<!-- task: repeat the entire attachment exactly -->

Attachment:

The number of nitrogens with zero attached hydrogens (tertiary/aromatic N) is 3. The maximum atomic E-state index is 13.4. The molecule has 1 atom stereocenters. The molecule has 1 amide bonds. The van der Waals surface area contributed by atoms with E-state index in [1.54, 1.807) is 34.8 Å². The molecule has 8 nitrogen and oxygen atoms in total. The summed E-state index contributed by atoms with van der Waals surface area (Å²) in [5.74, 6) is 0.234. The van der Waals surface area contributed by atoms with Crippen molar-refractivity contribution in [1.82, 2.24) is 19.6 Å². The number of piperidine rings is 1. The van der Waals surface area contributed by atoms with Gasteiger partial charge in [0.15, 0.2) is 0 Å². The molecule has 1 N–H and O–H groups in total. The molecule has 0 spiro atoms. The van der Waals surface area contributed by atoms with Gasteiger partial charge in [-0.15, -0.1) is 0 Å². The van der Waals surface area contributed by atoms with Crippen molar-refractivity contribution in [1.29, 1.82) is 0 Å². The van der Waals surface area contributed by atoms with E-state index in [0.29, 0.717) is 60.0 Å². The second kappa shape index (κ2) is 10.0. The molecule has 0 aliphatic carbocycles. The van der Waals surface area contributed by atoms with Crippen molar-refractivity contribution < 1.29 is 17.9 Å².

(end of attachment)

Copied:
The number of nitrogens with zero attached hydrogens (tertiary/aromatic N) is 3. The maximum atomic E-state index is 13.4. The molecule has 1 atom stereocenters. The molecule has 1 amide bonds. The van der Waals surface area contributed by atoms with E-state index in [1.54, 1.807) is 34.8 Å². The molecule has 8 nitrogen and oxygen atoms in total. The summed E-state index contributed by atoms with van der Waals surface area (Å²) in [5.74, 6) is 0.234. The van der Waals surface area contributed by atoms with Crippen molar-refractivity contribution in [1.82, 2.24) is 19.6 Å². The number of piperidine rings is 1. The van der Waals surface area contributed by atoms with Gasteiger partial charge in [0.15, 0.2) is 0 Å². The molecule has 1 N–H and O–H groups in total. The molecule has 0 spiro atoms. The van der Waals surface area contributed by atoms with Gasteiger partial charge in [-0.15, -0.1) is 0 Å². The van der Waals surface area contributed by atoms with Crippen molar-refractivity contribution in [1.29, 1.82) is 0 Å². The van der Waals surface area contributed by atoms with E-state index in [0.29, 0.717) is 60.0 Å². The second kappa shape index (κ2) is 10.0. The molecule has 0 aliphatic carbocycles. The van der Waals surface area contributed by atoms with Crippen molar-refractivity contribution < 1.29 is 17.9 Å².